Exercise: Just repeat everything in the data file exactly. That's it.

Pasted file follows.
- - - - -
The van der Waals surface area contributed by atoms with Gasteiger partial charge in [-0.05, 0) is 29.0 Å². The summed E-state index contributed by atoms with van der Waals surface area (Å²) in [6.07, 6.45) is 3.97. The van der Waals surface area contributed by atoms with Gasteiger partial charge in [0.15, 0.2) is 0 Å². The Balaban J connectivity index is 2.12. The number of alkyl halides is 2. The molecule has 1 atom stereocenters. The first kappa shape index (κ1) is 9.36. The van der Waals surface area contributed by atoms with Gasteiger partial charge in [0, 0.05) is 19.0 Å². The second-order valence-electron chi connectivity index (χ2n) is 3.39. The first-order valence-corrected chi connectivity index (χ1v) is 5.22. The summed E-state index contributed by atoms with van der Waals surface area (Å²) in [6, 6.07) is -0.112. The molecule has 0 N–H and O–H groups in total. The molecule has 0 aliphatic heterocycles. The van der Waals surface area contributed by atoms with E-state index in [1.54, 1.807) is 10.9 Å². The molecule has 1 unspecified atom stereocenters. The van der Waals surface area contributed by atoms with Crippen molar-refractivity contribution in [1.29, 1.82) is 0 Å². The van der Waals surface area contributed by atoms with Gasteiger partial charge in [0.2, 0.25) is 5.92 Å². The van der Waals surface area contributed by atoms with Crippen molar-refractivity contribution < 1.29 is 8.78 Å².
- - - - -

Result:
The van der Waals surface area contributed by atoms with Gasteiger partial charge in [-0.05, 0) is 29.0 Å². The summed E-state index contributed by atoms with van der Waals surface area (Å²) in [6.07, 6.45) is 3.97. The van der Waals surface area contributed by atoms with Gasteiger partial charge in [0.15, 0.2) is 0 Å². The Balaban J connectivity index is 2.12. The number of alkyl halides is 2. The molecule has 1 atom stereocenters. The first kappa shape index (κ1) is 9.36. The van der Waals surface area contributed by atoms with Gasteiger partial charge in [0, 0.05) is 19.0 Å². The second-order valence-electron chi connectivity index (χ2n) is 3.39. The first-order valence-corrected chi connectivity index (χ1v) is 5.22. The summed E-state index contributed by atoms with van der Waals surface area (Å²) in [6, 6.07) is -0.112. The molecule has 0 N–H and O–H groups in total. The molecule has 0 aliphatic heterocycles. The van der Waals surface area contributed by atoms with E-state index in [1.54, 1.807) is 10.9 Å². The molecule has 1 unspecified atom stereocenters. The van der Waals surface area contributed by atoms with Crippen molar-refractivity contribution in [1.29, 1.82) is 0 Å². The van der Waals surface area contributed by atoms with Gasteiger partial charge in [0.2, 0.25) is 5.92 Å². The van der Waals surface area contributed by atoms with Crippen molar-refractivity contribution < 1.29 is 8.78 Å².